Analysis of 10k Hotmail Passwords Part 5: Markov Model Showdown

Don't worry; I'm still not done with this data-set. A little over a week ago I received an e-mail from Ilya Sokolov, saying: If I'm getting the numbers right from your graphs - you've got around 3k hashes bruteforced in about 1G guesses. Assuming you used --incremental mode of John, right? I guess you should try --markov too :) How right he is. Ilya went on to send some statistics my way, so I truly do appreciate e-mails like this. Before I talk about the results, first let me back up and spend a little time talking about the incremental and markov modes in John the Ripper. Aren't they both Markov based attacks? -- Ed Note: The following description of how the incremental attack works has been updated since I was incorrect about how JtR used trigraphs. A copy of the original incorrect description can be found in the comments. Well surprisingly yes they are, though they go about it in different ways. The --incremental option actually models the probability of trigra

Installing John the Ripper Version Tutorial

I just upgraded to the newest version of John the Ripper so I decided to make a tutorial out of my experience, (with screen-shots), since it was a fairly time consuming ordeal. It's mostly focused on installing John the Ripper on a Mac OSX Snow Leopard, but you should be able to use most of it when installing it to various flavors of Linux as well. Besides going over the base install, I also tried to cover: Which patches to install, where to find them, and how to apply them Picking the right build options Modifying the Makefile so it actually will install on Snow Leopard Modifying the code so you can use incremental attacks against passwords longer than eight characters long You can find it on my tools page , or by clicking on this link .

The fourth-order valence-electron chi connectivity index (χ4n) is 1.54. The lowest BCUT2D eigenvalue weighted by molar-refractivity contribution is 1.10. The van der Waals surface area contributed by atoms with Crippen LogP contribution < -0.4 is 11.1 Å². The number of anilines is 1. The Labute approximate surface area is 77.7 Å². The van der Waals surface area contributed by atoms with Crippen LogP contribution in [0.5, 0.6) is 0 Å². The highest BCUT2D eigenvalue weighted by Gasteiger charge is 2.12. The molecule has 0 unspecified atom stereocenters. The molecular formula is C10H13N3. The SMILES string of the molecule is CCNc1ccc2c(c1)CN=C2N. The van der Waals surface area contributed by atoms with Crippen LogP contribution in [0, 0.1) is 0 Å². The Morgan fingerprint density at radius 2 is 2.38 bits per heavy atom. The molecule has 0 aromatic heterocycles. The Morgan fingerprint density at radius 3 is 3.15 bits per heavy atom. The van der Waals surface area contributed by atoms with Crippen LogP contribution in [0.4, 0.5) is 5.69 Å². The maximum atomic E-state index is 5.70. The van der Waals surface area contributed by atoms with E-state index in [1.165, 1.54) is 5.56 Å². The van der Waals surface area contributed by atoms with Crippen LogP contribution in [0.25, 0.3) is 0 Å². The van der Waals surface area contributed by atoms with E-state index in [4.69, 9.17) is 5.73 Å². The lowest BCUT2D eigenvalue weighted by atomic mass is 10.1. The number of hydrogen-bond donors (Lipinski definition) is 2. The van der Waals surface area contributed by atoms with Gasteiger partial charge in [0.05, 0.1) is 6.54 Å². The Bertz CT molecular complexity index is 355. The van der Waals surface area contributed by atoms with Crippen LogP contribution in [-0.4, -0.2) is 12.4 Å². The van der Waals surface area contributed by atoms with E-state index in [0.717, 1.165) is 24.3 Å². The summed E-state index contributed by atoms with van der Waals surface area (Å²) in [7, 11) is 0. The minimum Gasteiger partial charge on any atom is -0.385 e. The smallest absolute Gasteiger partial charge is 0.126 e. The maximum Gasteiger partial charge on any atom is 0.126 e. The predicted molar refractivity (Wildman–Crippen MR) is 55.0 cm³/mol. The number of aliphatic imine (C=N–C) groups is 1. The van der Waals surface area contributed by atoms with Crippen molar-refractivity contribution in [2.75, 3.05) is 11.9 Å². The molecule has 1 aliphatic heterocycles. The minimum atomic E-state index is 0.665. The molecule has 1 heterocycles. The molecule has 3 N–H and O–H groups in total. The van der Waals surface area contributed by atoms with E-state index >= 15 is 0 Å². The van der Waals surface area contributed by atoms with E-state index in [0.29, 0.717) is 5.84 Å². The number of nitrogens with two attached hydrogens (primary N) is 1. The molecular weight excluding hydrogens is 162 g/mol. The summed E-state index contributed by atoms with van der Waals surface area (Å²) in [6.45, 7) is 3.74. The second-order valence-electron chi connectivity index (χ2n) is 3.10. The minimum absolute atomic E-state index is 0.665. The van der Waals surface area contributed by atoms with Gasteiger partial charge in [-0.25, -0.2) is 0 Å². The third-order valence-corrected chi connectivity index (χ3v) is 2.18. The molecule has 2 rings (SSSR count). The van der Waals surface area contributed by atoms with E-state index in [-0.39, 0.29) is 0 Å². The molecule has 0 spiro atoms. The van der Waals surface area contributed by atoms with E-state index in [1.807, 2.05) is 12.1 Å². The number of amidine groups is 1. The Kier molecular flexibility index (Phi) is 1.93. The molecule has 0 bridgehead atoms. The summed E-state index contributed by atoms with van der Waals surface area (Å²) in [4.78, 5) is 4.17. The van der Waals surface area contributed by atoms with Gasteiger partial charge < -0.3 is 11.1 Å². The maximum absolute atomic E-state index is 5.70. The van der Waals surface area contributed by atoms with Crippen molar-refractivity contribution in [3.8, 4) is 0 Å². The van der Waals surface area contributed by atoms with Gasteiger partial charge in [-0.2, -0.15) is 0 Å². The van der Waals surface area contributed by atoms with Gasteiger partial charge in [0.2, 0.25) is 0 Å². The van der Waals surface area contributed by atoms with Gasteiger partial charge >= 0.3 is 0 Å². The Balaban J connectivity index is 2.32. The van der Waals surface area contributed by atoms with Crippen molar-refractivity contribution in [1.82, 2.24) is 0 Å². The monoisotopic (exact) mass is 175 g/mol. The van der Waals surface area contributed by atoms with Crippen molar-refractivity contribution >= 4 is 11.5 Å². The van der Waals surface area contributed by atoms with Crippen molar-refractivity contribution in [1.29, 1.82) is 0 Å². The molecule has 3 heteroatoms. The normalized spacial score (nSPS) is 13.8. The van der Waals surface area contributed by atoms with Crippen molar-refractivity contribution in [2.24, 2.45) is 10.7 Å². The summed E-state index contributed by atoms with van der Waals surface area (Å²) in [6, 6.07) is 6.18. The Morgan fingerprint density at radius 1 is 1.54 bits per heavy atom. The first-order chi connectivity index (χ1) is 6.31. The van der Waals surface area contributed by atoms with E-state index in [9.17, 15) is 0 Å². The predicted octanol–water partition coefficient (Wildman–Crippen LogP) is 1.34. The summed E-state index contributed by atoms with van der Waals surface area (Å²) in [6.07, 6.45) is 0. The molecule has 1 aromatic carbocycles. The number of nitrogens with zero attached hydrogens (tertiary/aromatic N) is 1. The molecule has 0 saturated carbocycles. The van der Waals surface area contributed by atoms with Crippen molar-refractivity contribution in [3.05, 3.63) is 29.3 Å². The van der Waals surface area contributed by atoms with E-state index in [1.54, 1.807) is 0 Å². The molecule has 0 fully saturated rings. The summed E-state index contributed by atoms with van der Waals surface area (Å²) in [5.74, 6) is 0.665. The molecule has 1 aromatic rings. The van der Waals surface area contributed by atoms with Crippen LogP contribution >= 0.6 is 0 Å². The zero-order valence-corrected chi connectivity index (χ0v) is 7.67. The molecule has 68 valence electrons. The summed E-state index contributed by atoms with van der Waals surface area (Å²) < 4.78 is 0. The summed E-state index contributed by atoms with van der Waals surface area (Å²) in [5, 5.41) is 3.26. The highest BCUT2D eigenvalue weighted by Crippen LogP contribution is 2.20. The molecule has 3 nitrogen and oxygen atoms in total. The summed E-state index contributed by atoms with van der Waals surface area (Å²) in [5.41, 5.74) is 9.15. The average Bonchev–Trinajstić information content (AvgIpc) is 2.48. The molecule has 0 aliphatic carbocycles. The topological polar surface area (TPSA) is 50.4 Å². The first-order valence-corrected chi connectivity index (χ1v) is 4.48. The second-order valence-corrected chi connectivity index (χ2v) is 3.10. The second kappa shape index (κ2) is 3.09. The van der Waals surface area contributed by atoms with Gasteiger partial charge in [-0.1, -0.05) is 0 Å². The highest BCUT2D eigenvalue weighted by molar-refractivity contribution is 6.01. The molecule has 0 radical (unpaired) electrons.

Defcon 17 Videos Posted Online

The title says it all. You can get all of the videos here . Just a warning, I may have used some inappropriate language in my talk on password cracking , so you might not want to watch it in front of small children. Also, my writeup of a couple of the talks can be found here , and here if you are having trouble deciding what to watch.

Analysis of 10k Hotmail Passwords - Even More Brute Force

A reader asked me through e-mail how much better John the Ripper's Markov models were compared to pure brute force or letter frequency analysis. I knew there was a reason why I put my e-mail address on the side of this blog. That's a great question, since while I'd always had more success with Markov models vs letter frequency analysis, (and certainly brute force), I had never measured the difference before. What type of researcher am I? I better fix that, so let's check it out. Test 4: Markov Models vs. Letter Frequency Analysis vs. Pure Brute Force So in this test I reused the data collected previously in Test 1 using JtR's -incremental mode targeting lowercase letters and numbers, (a-z0-9). I then used the popular tool crunch to run both the brute force and letter frequency analysis, (which I'm going to call LFA), attacks since JtR doesn't support pure brute force, (well there is a bit of a hack, but crunch is easier). For the pure brute force attack I